Paralyzed Man Walks Again With Brain and Spinal Cord Implants

The experimental technology translates the patient’s thoughts into voluntary movements

Gert-Jan Oskam walking with a walker while wearing the equipment
Gert-Jan Oskam was paralyzed in a biking accident in 2011. After rehab with an implant, he's been able to walk more than 330 feet at a time and climb stairs. CHUV / Gilles Weber

A man paralyzed in 2011 has regained the ability to stand and walk with the help of implants placed in his brain and spinal cord.

The patient, 40-year-old Gert-Jan Oskam of the Netherlands, was told he would never walk again after a biking accident, according to the Guardian’s Ian Sample. He suffered severe but partial damage to his spinal cord, which paralyzed his legs and partially paralyzed his arms, researchers write in a paper published Wednesday in the journal Nature.

Now, using the implants, “we’ve captured the thoughts of Gert-Jan and translated these thoughts into a stimulation of the spinal cord to re-establish voluntary movement,” Grégoire Courtine, a co-author of the study and a neuroscientist at the Swiss Federal Institute of Technology, said at a press conference, per CBS News’ Aliza Chasan.

The technology “enables natural control over the movements of his legs to stand, walk, climb stairs and even traverse complex terrain,” the study authors write. Oskam can walk more than about 330 feet at once and stand for several minutes without using his hands for support, according to CNN’s Jamie Gumbrecht and Deidre McPhillips.

“A few months ago, I was able, for the first time after ten years, to stand up and have a beer with my friends,” Oskam tells the Guardian. “That was pretty cool.”

In previous research, Courtine and other scientists have used a combination of electrical stimulation to the lower spine and physical therapy to help people who had been paralyzed regain the ability to walk. Oskam participated in this research but stopped making progress after three years.

The new technique involved placing two implants on Oskam’s brain. When he wants to move, the implants read his brain signals and send that information to sensors on a helmet-like device on his head, per BBC News’ Pallab Ghosh. A computer uses these signals to predict how Oskam intends to move, then converts his intentions into commands and sends these commands to another implant in the spinal cord. Finally, the spinal implant stimulates Oskam’s muscles according to his intended movement.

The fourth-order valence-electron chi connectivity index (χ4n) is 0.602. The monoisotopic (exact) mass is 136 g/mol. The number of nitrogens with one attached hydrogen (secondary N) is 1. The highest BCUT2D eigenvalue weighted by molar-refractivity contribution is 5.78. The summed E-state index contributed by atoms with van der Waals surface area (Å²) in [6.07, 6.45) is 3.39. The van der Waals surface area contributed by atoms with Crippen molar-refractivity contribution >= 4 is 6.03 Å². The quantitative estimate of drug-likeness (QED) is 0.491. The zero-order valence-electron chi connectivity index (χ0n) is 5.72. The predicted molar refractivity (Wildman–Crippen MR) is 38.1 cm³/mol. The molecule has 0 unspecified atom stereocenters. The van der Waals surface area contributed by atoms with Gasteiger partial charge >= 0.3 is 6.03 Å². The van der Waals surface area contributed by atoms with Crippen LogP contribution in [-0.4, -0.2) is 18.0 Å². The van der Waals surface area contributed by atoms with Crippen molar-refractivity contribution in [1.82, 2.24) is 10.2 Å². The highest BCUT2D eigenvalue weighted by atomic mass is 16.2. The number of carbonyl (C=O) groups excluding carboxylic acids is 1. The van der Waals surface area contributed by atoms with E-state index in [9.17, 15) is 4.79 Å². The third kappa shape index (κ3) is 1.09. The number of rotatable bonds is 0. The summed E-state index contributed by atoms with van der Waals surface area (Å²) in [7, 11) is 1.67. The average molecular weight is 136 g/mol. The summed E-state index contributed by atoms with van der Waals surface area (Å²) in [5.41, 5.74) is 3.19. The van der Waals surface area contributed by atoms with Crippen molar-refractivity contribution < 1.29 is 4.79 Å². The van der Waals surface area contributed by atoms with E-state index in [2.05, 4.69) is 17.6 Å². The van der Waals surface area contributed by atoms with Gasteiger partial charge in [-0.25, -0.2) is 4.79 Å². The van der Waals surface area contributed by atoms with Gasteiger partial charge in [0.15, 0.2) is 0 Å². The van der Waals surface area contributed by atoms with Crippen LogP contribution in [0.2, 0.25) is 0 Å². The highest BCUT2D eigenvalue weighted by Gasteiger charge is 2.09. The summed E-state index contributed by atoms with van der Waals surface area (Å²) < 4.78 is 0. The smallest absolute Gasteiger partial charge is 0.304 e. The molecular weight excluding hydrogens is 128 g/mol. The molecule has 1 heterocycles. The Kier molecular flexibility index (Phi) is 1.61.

Through this “digital bridge,” the researchers re-opened a line of communication between Oskam’s brain and spinal cord, they write in the paper.

Oskam completed 40 sessions of neurorehabilitation with the technology. After a few weeks of this, he could stand and walk using a walker, according to BBC News. The earlier technology “was more of a pre-programmed stimulation” that led to robotic movements, Courtine tells Nature News’ Dyani Lewis. The new device, however, allows for smoother motions.

Oskam has also regained some control over his legs, even when he’s not using the device, writes the Guardian. Courtine suggests to the publication that bridging the gap between the brain and spinal cord has helped Oskam regenerate spinal nerves.

Harvey Sihota, CEO of the U.K. charity Spinal Research, which was not involved in the study, tells BBC News the technology still has a long way to go before becoming available to the public, but the results are “very encouraging.”

For now, though, the devices are still at an experimental stage. One risk is that the implants require invasive surgery, notes the New York Times Oliver Whang.

Next, the researchers would like to be able to make the device’s hardware, which Oskam carries in a backpack, more compact. They hope the technology can one day be used to help people regain the capacity for other movements and bodily functions.

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